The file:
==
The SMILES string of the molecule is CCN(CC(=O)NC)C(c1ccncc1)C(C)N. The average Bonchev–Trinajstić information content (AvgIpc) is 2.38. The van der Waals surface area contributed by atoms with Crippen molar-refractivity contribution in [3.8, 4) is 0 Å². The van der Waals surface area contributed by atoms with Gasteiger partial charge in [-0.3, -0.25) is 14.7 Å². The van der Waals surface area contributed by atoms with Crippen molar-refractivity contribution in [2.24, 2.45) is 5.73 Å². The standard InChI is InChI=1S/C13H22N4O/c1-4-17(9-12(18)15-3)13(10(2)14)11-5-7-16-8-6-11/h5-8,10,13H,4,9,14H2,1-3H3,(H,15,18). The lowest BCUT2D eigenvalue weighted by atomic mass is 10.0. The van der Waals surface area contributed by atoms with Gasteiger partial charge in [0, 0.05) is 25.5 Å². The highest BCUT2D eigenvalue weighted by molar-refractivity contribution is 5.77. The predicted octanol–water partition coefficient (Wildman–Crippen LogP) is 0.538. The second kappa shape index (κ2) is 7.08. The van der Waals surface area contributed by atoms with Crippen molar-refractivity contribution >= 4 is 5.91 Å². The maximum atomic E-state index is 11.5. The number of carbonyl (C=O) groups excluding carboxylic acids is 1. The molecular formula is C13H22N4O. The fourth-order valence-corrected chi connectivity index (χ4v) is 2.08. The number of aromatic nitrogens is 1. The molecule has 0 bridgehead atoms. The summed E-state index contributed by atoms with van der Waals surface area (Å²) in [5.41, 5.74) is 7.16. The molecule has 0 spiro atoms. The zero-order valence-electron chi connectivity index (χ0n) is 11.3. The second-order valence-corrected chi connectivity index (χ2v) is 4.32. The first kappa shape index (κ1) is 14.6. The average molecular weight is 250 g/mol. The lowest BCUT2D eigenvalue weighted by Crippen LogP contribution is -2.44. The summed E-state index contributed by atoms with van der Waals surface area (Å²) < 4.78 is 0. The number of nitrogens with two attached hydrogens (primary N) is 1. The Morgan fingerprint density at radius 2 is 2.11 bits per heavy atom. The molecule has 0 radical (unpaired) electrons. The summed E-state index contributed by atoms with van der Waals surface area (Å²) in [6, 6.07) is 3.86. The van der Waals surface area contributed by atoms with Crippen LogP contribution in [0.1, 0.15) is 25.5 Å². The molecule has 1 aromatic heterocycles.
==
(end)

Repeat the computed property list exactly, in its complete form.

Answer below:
The SMILES string of the molecule is CCN(CC(=O)NC)C(c1ccncc1)C(C)N. The average Bonchev–Trinajstić information content (AvgIpc) is 2.38. The van der Waals surface area contributed by atoms with Crippen molar-refractivity contribution in [3.8, 4) is 0 Å². The van der Waals surface area contributed by atoms with Gasteiger partial charge in [-0.3, -0.25) is 14.7 Å². The van der Waals surface area contributed by atoms with Crippen molar-refractivity contribution in [2.24, 2.45) is 5.73 Å². The standard InChI is InChI=1S/C13H22N4O/c1-4-17(9-12(18)15-3)13(10(2)14)11-5-7-16-8-6-11/h5-8,10,13H,4,9,14H2,1-3H3,(H,15,18). The lowest BCUT2D eigenvalue weighted by atomic mass is 10.0. The van der Waals surface area contributed by atoms with Gasteiger partial charge in [0, 0.05) is 25.5 Å². The highest BCUT2D eigenvalue weighted by molar-refractivity contribution is 5.77. The predicted octanol–water partition coefficient (Wildman–Crippen LogP) is 0.538. The second kappa shape index (κ2) is 7.08. The van der Waals surface area contributed by atoms with Crippen molar-refractivity contribution >= 4 is 5.91 Å². The maximum atomic E-state index is 11.5. The number of carbonyl (C=O) groups excluding carboxylic acids is 1. The molecular formula is C13H22N4O. The fourth-order valence-corrected chi connectivity index (χ4v) is 2.08. The number of aromatic nitrogens is 1. The molecule has 0 bridgehead atoms. The summed E-state index contributed by atoms with van der Waals surface area (Å²) in [5.41, 5.74) is 7.16. The molecule has 0 spiro atoms. The zero-order valence-electron chi connectivity index (χ0n) is 11.3. The second-order valence-corrected chi connectivity index (χ2v) is 4.32. The first kappa shape index (κ1) is 14.6. The average molecular weight is 250 g/mol. The lowest BCUT2D eigenvalue weighted by Crippen LogP contribution is -2.44. The summed E-state index contributed by atoms with van der Waals surface area (Å²) < 4.78 is 0. The number of nitrogens with two attached hydrogens (primary N) is 1. The Morgan fingerprint density at radius 2 is 2.11 bits per heavy atom. The molecule has 0 radical (unpaired) electrons. The summed E-state index contributed by atoms with van der Waals surface area (Å²) in [6, 6.07) is 3.86. The van der Waals surface area contributed by atoms with Crippen LogP contribution in [0.1, 0.15) is 25.5 Å². The molecule has 1 aromatic heterocycles.